- Mike

13 years of Content Management - 6 years of Drupal experience
Our company: http://www.thosedewolfes.com/ - http://twitter.com/#!/thosedewolfes
My site: http://mike.dewolfe.bc.ca/ - http://twitter.com/#!/dewolfe001

I had a nasty situation where I was getting WSODs on all admin pages, and my apache error logs were saying out of memory (32MB), even though I had already increased the memory to 64MB in my php.ini, and this was displaying correctly on phpinfo() page.

Turns out my drupal tweaks module was re-setting my PHP memory_limit to the old value for drupal, BUT I couldnt access the modules page to disable it! Solution was to simple rename the module in sites/all/modules, then everything worked fine, and I could disable the module properly.

I have solved problem with
php_value memory_limit 32M in my .htaccess file in the Drupal root

My website don't work with 16M memory limit. For my web site this is not enough.

For those who have the problem with admin items not available, and you are not using the Admin Menu module, here's what I did to fix my problem... I changed the php memory limit in both the settings.php file and htaccess file to 128MB. Strangely enough, in Drupal it's showing the limit as 128MB, but phpinfo.php still shows 32MB. I also went into phpmyadmin and emptied the "cache_form" table. It was the only cache table with data stored, and I'm guessing it was holding data for one of the form modules I'm using.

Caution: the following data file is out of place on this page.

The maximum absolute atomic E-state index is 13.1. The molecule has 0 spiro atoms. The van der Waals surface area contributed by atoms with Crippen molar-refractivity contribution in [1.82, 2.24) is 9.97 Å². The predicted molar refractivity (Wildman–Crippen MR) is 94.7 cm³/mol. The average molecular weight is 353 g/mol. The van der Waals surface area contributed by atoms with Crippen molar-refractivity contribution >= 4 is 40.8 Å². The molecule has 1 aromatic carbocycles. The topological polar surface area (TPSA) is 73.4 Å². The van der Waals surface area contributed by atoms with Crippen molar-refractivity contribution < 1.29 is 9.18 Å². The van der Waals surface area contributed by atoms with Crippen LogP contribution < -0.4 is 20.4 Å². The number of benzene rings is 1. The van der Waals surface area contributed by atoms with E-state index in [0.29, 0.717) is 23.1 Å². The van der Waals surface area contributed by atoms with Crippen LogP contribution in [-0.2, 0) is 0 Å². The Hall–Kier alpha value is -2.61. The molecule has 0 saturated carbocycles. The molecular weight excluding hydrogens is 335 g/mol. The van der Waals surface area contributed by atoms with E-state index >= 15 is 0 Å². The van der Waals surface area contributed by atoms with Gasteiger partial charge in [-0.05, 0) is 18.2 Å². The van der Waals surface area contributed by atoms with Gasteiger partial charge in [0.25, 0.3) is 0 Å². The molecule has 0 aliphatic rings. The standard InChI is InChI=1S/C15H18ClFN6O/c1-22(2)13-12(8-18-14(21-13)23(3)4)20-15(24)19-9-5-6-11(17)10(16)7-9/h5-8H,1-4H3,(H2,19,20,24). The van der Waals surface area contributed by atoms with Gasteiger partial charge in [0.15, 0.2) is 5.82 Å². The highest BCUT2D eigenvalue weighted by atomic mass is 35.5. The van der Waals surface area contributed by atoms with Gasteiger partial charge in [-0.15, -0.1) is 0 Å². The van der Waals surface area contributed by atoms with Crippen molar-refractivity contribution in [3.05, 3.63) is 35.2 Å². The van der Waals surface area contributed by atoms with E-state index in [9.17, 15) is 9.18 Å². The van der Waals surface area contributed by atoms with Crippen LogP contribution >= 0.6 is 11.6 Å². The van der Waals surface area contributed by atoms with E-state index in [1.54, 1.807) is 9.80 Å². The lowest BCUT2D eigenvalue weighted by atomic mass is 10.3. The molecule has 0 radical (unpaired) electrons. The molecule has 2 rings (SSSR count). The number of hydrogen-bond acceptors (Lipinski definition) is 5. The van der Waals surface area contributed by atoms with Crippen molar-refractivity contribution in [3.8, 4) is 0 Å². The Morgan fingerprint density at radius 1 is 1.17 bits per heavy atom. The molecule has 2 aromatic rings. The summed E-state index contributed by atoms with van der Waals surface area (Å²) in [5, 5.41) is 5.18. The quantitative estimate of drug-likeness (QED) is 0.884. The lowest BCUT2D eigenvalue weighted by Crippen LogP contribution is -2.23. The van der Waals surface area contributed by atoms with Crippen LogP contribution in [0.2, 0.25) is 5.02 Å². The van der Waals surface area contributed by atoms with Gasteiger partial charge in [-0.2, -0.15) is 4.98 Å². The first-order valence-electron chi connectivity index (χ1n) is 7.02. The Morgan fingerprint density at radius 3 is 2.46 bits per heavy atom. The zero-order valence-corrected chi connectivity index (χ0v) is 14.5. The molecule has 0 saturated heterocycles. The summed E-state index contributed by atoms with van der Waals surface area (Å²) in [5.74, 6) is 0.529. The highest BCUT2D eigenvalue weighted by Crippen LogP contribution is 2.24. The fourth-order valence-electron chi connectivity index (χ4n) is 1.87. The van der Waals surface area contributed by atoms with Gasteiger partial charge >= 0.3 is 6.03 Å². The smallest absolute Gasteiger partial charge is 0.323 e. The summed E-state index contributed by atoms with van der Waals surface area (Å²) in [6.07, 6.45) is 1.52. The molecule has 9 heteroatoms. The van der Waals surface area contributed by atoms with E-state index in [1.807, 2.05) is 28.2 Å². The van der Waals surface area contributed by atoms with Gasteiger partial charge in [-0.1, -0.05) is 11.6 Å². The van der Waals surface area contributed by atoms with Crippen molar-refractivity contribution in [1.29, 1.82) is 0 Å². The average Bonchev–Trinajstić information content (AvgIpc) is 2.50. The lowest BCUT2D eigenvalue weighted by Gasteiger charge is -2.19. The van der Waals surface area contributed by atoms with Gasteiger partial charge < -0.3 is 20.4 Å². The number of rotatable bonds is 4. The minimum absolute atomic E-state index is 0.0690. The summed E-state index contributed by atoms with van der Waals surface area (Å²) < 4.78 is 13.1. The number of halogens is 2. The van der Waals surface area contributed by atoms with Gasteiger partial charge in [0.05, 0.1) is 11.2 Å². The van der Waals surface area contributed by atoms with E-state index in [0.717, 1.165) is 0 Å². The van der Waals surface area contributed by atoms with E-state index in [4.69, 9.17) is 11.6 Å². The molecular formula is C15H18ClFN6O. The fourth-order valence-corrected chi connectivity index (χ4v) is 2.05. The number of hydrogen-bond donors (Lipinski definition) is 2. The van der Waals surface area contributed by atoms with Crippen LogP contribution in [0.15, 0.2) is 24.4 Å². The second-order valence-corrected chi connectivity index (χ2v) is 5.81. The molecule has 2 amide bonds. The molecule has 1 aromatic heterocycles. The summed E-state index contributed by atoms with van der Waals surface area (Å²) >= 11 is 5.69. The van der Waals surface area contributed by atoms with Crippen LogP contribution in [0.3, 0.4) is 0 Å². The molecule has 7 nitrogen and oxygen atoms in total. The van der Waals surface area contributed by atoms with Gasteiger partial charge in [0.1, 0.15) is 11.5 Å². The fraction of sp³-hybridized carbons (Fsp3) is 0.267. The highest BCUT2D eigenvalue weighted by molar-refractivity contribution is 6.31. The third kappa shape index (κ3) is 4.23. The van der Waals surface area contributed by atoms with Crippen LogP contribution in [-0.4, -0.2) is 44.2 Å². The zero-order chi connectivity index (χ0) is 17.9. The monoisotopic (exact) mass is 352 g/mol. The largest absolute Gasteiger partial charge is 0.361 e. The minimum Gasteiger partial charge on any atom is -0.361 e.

Doing those two things helped restore all of my admin items and pages that were returning Page Not Found on the admin side. Hope this info helps someone else that is going through this headache.

I have to increase up to 256M in .htaccess - I don't know what there is so special about my site. Is there a way to find out why I need so much memory?

I have increased the memory to 256M in both PHP.ini and settings.php but am still getting the error:IE cannot display the webpage.
Please help as I am doing some urgent work and this needs to be fixed soon.